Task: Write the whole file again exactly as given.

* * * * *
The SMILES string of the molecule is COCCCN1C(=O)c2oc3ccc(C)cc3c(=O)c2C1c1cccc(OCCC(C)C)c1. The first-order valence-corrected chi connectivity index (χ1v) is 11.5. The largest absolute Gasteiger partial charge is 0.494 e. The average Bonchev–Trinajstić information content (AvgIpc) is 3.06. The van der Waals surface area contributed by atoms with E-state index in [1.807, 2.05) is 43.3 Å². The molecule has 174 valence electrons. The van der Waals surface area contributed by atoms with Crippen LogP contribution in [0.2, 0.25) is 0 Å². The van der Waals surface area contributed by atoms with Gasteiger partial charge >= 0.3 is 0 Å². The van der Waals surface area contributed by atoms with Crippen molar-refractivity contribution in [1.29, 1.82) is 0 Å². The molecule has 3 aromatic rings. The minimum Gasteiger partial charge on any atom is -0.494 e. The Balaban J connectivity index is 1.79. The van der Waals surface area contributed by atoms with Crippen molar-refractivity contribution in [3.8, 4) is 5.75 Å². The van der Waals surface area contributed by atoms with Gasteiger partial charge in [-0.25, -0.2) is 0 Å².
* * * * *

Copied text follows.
The SMILES string of the molecule is COCCCN1C(=O)c2oc3ccc(C)cc3c(=O)c2C1c1cccc(OCCC(C)C)c1. The first-order valence-corrected chi connectivity index (χ1v) is 11.5. The largest absolute Gasteiger partial charge is 0.494 e. The average Bonchev–Trinajstić information content (AvgIpc) is 3.06. The van der Waals surface area contributed by atoms with E-state index in [1.807, 2.05) is 43.3 Å². The molecule has 174 valence electrons. The van der Waals surface area contributed by atoms with Crippen LogP contribution in [0.2, 0.25) is 0 Å². The van der Waals surface area contributed by atoms with Gasteiger partial charge >= 0.3 is 0 Å². The van der Waals surface area contributed by atoms with Crippen molar-refractivity contribution in [1.29, 1.82) is 0 Å². The molecule has 3 aromatic rings. The minimum Gasteiger partial charge on any atom is -0.494 e. The Balaban J connectivity index is 1.79. The van der Waals surface area contributed by atoms with Crippen molar-refractivity contribution in [3.8, 4) is 5.75 Å². The van der Waals surface area contributed by atoms with Gasteiger partial charge in [-0.25, -0.2) is 0 Å².